British luxury fashion brand Burberry has already carved out a reputation for dressing rock bands and music stars such as Bryan Ferry, Coco Sumner and One Night Only. Last month, however, it took its music connection one step further with the launch of Burberry Acoustic, an initiative – part record label, part talent scout – dedicated to championing emerging music talents.
Visit live.burberry.com and you can watch performances from a host of new acts (all clad in Burberry, and hand-picked by the brand’s creative director Christopher Bailey), including singer-songwriter Misty Miller and north London guitar group Ramona.
Burberry is but one of many fashion brands reaching beyond the conventional music-fashion collaboration. While pop stars such as Madonna and Beyoncé still feature in fashion advertising campaigns for certain brands, an increasing number of fashion labels are also hosting live music events, collaborating with music festivals, setting up their own recording arms, and launching interactive music formats in a bid to target youthful and trendy consumers.
British lifestyle brand Jack Wills has a following among its collegiate audience for its music events and now even has JW Unsigned, a Jack Wills record label that allows fans to upload their music and review each other’s tunes. The brand hosts regular live performance nights at its London flagship stores and also has an online radio station.
“Music is integral to Jack Wills,” says Peter Williams, the company’s chief executive, of its music ventures. “Our core customers are 18- to 21-year-old university students. We’re into whatever they’re into, and music is often a major focus for them. They dictate where the brand goes.” The number of members signed up to Jack Wills’ social network community has reached 180,000, fuelled partly by its music and social media projects.
Gucci’s sneaker collaboration with DJ Mark Ronson – who designed a limited-edition range of Gucci shoes last year – is another example of the trend. It included the launch of an iPhone app with curated playlists by Ronson alongside touch-screen mixing decks where fans could create and share their own music tracks. More than 600,000 people have downloaded the app since it launched last year.
Then there is Prada, which this month took over jazz club Joe’s Pub in New York to launch its new “swing” music-inspired collection of 1950s eyewear, with Nina Hagen performing live tracks from her album (later a viral video was released for the campaign, created by photographer Steven Meisel and set to the blues song “Fever” performed by singer Katey Judd).
French contemporary line APC has even given karaoke a dose of Parisian cool, creating a DVD for Lula Magazine’s pop-up store at Harvey Nichols, featuring backing tracks of tunes such as “Addicted to Love” by Robert Palmer and “Like a Virgin” by Madonna, rearranged and specially recorded by the company at its Paris studio and producer Bill Laswell’s studio in New York.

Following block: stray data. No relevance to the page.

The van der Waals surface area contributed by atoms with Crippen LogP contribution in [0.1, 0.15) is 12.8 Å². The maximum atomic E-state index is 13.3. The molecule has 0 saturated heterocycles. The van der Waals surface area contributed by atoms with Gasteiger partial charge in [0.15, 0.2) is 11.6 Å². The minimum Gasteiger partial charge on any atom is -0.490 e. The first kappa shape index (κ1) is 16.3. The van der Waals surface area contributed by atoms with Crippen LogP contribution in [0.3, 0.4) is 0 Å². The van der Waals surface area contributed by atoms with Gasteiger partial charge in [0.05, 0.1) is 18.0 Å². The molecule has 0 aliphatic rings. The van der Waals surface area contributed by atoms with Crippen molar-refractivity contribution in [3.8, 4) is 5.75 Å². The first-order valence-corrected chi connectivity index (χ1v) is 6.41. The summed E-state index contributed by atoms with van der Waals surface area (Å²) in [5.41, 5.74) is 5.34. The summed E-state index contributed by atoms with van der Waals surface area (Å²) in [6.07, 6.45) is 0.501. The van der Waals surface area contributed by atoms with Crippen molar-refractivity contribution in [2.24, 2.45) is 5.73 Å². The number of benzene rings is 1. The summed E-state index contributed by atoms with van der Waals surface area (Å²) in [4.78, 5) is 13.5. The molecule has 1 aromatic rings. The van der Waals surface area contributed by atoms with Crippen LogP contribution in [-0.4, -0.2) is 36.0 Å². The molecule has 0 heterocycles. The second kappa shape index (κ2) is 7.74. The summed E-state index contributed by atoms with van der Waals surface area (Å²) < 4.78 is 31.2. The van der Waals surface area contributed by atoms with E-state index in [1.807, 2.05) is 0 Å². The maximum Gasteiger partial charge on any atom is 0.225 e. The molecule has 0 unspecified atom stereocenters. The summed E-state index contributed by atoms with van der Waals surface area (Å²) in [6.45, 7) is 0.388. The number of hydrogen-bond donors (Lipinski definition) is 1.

There’s more to follow, too. This September Tommy Hilfiger is celebrating the brand’s silver anniversary with a viral video featuring the new band Locksley.
The appeal of live music for luxury brands is its vast scope. In the UK last year fans spent £1.45bn on music concerts, and sales of live music in 2009 surpassed CD sales for the first time, according to the live music website efestivals.co.uk. The Glastonbury music festival has expanded to cater for upwards of 177,000 people in recent years and is one of the most widely followed media events of the summer, while California-based festival Coachella now draws more than 17,000 glamorous youthful attendees, as well as a host of celebrities (all of whom receive ample coverage from the style press).
Fashion labels hosted some of the most high-profile parties at Coachella this year, with Diesel taking over a Spanish-style mansion for a house party, attracting screen stars Rosario Dawson and Gossip Girl actor Penn Badgley, and Lacoste hosting a barbecue with Twilight teen star Kristen Stewart, American actress Rachel Bilson and British televsion presenter Alexa Chung as guests. US clothing brand Express went one step further and hired a private home to stage live concerts by Macy Gray and Crystal Method.
“Companies are working harder than ever to make sensory and romantic experiences for customers,” says Rita Clifton, director at the brand consultancy Interbrand. “These music projects are a way to engage with their audience while controlling as much of the experience as possible, and making it as branded as possible. They control the music they play at their shows and in their stores. When you think about it, it’s not a big step to start creating their own sound.”